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On the western coast of Turkey, the town of Alaçatı sways to the light of a thousand glowing cafés. What was once a typically beautiful and sleepy Turkish fishing village has transformed into a hub for glitzy nightlife. People swarm the seaside walkways to see and be seen, arriving in metallic SUVs and humming Italian land rockets. Throngs of bejeweled summer vacationers stream through picture-book cobbled streets and whitewashed roads, but if you can break through the crowds, a fantastic meal awaits. Babushka Restaurant offers the opposite of what Alaçatı is known for: homey seclusion. Nestled in the walled garden of the chef’s home, restaurant goers are transported away from the hum of Alaçatı to the peace of their grandmother’s backyard.

When we visited recently, Olga Irez swept through the kitchen with a mixing bowl, finding a place at the kitchen counter where she could finish the preparations for that week’s dessert. After careful planning she had decided to make tahinli nevzine for dessert, a succulent cake of tahini and walnuts. She easily bantered in Turkish and English, piloting her staff in a space no larger than the kitchen in a typical home.

Everything started with her grandmother, whose cooking first fostered Irez’s passion when she was a child. Irez grew up in Russia and worked there and in Ukraine as a strategy consultant until she was consumed by her passion for food. In 2010, she visited Istanbul for the first time and decided she was ready for a drastic change. Later, she found new inspiration in her mother-in-law, Zeliha Irez. Family is central to Babushka, which was named for her and her husband’s grandmothers, the inspirations for both of them to pursue a life devoted to food. Özgür, Irez’s husband, can be seen behind the bar or helping to organize the front of the house. Apart from taking cooking classes around the world, Irez spends time studying and working under Zeliha in Sapanca, where her mother-in-law has a special culinary resort. Irez says she is constantly learning and growing, honing the skills passed on to her from Zeliha.

Babushka's scorpion fish, photo by Theodore CharlesWe first discovered Irez via social media; she publishes the blog “Delicious Istanbul.” Before moving to Alaçatı, she lived and worked in Istanbul’s Kadıköy neighborhood, teaching cooking classes and guiding culinary tours. Irez’s prolific online presence is her way of solidifying her knowledge. “We blog and do posts to document my learning process. I learn something and so I share,” says Irez. Offering up recipes and advice reaffirms her understanding of a particular technique or preparation, thus building confidence – and also allowing her to share information she believes important to pass on.

Not only is the restaurant her home, but the presence of Irez’s family makes Babushka both cozy and intimate. In what used to be a small, homey dining room, squash blossoms surrounded Irez’s mother-in-law. She deftly cleaned and gently stuffed the yellow flowers with cheese and herbs as one of the evening’s mezes.

The menus change constantly at Babushka. Irez’s core belief is that seasonality and availability should guide the meal. “Some things are really easy to get, some things we struggle with,” she said. “Like sardines – every day we chase, we have three fishmongers we work with for sardines, and you never know which one is going to have it.” If something is not fresh, it is not served. At the same time, the rotating mezes are crafted to complement each other, combining flavors that do not necessarily traditionally go together to create a unique, yet familiar experience.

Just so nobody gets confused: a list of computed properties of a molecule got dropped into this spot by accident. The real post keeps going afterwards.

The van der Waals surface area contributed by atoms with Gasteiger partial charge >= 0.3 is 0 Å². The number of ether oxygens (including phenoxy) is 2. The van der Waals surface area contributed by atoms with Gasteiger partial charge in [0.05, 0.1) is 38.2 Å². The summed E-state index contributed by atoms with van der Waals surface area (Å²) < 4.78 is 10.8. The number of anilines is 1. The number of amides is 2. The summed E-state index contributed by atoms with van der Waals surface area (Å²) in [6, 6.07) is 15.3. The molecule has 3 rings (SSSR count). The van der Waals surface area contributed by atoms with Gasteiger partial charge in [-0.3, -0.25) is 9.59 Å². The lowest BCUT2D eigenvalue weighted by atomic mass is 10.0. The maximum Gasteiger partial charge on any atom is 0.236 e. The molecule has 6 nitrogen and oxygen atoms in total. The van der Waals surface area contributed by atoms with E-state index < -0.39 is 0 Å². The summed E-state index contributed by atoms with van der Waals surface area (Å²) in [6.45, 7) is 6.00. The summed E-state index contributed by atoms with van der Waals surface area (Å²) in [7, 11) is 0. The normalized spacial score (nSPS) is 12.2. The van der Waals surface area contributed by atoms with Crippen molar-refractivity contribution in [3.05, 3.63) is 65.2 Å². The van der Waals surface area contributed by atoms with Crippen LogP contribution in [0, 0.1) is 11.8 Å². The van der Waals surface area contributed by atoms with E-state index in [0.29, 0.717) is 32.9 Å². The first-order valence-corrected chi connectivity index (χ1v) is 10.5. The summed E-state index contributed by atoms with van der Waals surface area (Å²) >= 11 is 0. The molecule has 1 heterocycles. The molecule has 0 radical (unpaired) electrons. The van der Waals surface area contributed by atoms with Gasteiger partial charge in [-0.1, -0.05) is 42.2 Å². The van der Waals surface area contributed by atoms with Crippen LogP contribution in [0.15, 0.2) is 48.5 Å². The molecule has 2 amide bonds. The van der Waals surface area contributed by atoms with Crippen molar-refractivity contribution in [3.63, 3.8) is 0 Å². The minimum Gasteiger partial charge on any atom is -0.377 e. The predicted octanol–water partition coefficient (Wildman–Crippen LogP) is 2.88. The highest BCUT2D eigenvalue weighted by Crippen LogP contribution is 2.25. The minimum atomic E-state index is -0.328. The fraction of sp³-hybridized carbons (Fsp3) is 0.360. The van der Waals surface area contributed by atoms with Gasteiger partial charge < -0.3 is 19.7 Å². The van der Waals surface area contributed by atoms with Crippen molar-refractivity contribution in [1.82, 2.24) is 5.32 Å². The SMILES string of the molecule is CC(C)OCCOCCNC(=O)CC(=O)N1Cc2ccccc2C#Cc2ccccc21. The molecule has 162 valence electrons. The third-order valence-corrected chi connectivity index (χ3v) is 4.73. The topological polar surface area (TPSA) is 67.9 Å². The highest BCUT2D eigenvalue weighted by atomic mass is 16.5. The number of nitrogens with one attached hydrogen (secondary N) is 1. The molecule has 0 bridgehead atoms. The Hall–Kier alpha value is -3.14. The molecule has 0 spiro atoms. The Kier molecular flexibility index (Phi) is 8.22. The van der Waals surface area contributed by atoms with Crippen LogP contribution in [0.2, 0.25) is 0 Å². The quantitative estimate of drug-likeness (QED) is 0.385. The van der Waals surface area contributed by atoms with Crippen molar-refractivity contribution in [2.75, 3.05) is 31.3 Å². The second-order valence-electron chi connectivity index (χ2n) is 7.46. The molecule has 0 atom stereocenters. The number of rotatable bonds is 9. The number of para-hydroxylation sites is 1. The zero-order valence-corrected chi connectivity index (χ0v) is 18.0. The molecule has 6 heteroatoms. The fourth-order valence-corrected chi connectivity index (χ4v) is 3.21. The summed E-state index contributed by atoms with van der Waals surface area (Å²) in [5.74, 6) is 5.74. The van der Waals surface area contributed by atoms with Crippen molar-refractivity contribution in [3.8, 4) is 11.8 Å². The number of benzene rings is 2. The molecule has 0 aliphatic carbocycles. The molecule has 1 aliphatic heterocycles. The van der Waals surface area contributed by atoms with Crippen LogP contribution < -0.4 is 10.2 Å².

Irez thrives when trying new things that break the traditional meze mold. Deniz börülcesi, or the sea vegetable samphire, is commonly paired with fish in the Aegean. Irez decided to combine it with purslane and told us, “A lot of people told me it was a great idea but they wondered why they had never seen them anywhere else. So for one thing, at the market when you go they are sold next to each other. If the stall carries deniz börülcesi then they will carry the purslane as well. Why not put it on the same plate?” The combination is remarkable and simple. The first bite brings the salty and lemony flavors of the samphire and an herby and bitter tinge from the purslane that is addictive.

Babushka, photo by Theodore CharlesWhen dishes arrived at the table, they disappeared as quickly as they had come. The flavors were familiar to those experienced when eating Turkish food, but with subtle differences. A few Russian dishes, like draniki (potato pancakes with dill) and pelmeni (dumplings), also appeared on the menu. The fresh-baked bread was a wonderful touch, still smelling of the oven when it arrived at the table. Scorpion fish was the crowning entrée of the night, eaten whole as the tender meat fell off the bones.

It’s no wonder people stay for hours, sipping wine into the night under the red glow of lights hung amongst the vines. Babushka is a remarkable place that successfully blends old-fashioned cooking with new ideas and a passion for experimentation. For those who want to make these dishes at home, Irez offers cooking lessons on the weekends, and she offers weekly recipe updates on her blog as well.

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